Being 'stiff-necked' can mean more than whether we're able to turn our heads. In this week's Torah portion (Ex. 34:9), Moses calls the people 'stiff-necked,' meaning 'stubborn' or 'strong-willed.' Stubbornness can be either a positive or a negative trait - depending on how we use it.

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In our story, a kid finds out that 'stubbornness' isn't always stifling.


"Man, you're so stubborn! Compared to you a mule is laid back!" Jeff sputtered to his brother, Greg, as the two of them began their trek along the cross-country ski trail in the woods on the outskirts of their town.

"Maybe so," Greg countered, waving a forestry service map in his hand, "but we're still going to follow this map and not just 'wing it' like you wants."

Jeff shrugged and grudgingly went along. He knew full well from years of experience that he could argue with his big brother until his face turned blue and he still would never get the kid to back down once he decided on something.

"Hey!" Jeff yelled out, after they'd skied for a while. "Let's go eat lunch in that cool ice cave over there - it looks beautiful." He started to move on his skis, expecting Greg to follow, but the kid just shook his head.

"It is beautiful - and the reason is that it's part of the marked-off nature preserve and nobody's allowed to go in there - including us," Greg said as he led them to the nearby designated picnic area that to Jeff's taste was b-o-r-i-n-g, with a capital 'B.'

After having their lunch-break, the pair moved on. They got to the edge of a frozen lake and Jeff was about to start skiing across, when his brother yelled out, "Hey - hold it!"

"What now?" Jeff yelled out, frustrated. "You can't tell me it's some nature preserve, 'cuz it isn't - and it's even on the map - so what's your problem?"

"Who knows if the ice is thick enough to cross?" Greg said matter-of-factly. "Rule is, we don't cross 'til we test it out, remember?"

That was more than Jeff could take. "Come off it!" he said. "There's nothing to worry about. It's been way below freezing for days. Besides, are you blind or something, man? Look across the lake - it's full of people skating on it, kids and adults. You're just being a stubborn mule like you have been all day - and I've had enough of it!" He pushed on his ski poles and started gliding toward the edge of the lake..."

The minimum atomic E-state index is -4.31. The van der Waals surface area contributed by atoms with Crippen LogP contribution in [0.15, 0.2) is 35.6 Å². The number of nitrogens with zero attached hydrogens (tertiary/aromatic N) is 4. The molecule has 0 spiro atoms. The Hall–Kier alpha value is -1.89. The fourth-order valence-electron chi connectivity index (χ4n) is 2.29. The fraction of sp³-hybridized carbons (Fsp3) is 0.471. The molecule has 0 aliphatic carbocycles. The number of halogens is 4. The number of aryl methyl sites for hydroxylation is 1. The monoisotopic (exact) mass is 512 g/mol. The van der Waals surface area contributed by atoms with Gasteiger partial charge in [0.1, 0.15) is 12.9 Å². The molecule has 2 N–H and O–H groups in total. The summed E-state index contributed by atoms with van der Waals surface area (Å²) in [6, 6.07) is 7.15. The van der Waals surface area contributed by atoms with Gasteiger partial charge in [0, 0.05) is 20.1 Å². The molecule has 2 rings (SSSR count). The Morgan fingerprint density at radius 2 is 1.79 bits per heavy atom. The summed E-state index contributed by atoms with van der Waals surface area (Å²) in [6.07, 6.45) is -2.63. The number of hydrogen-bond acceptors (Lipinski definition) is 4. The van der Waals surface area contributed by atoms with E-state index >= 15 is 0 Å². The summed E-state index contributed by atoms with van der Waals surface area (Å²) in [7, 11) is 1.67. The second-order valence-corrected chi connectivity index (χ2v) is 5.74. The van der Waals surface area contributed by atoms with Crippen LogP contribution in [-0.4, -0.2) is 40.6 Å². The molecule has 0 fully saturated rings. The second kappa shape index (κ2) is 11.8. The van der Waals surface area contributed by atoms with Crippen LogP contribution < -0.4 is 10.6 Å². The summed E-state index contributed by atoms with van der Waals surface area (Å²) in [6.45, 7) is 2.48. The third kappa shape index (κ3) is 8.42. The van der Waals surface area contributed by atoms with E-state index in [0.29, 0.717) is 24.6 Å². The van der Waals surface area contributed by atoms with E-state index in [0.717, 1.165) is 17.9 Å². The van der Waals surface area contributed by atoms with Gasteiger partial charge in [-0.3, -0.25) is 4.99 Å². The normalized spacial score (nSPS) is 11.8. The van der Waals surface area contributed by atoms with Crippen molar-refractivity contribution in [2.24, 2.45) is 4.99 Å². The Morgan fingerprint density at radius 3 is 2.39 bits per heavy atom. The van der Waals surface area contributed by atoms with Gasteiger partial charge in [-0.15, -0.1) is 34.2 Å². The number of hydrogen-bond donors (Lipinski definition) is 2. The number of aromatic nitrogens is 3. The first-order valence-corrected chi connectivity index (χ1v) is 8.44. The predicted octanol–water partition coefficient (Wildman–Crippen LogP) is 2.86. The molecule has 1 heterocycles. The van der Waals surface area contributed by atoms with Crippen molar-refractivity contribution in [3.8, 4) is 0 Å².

Jeff stopped short on his skis just in time not to get soaked from the splash of the heavy test-boulder Greg had chucked onto the ice in front of him - which had smashed straight through into the water!

"Whoa!" he cried out "If the ice couldn't hold that boulder, it certainly couldn't have held ... gulp ... me. What happened?"

"I guess the current's flowing faster over on this side of the lake, so it didn't freeze solid yet. Good thing we tested it," Greg said. "You still think I'm a stubborn mule?" he asked with a sly grin.

Jeff looked up at his big brother who'd just saved him from becoming a human popsicle and said, "Actually, yes. But sometimes it takes a mule to save a bucking bronco like me from making a donkey out of myself."

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Ages 3-5

Q. How did Jeff feel at first about Greg's unbending rules?
A. He felt he was being stubborn and unreasonable.

Q. How did he feel in the end?
A. He was glad Greg stuck to his rules, because it saved him from falling through the ice.


Ages 6-9

Q. What life-lesson do you think someone could learn from this story?
A. While a person who unbendingly sticks to his or her 'rules' can seem unreasonable and stubborn, sometimes it's just the thing needed to keep things from going wrong.

Q. Do you think Greg was stubborn for sticking to his rules? Why or why not?
A. While he certainly wasn't flexible, he had good reasons for what he did and in the end it paid off.


Ages 10 and Up

Q. What's the difference between 'strong-willed' and 'stubborn'?
A. While the two are similar, 'strong willed' means refusing to compromise on what we believe to be right and just, whereas being 'stubborn' means being inflexible without a valid reason.

Q. Do you think there's ever a time when it's appropriate to 'break' or disregard rules?
A. Most rules have circumstances that prove themselves to be exceptions and some rules, if imposed unfairly, may be ethical to break. However, in general, it's best to stick to rules unless there's a compelling reason not to do so.


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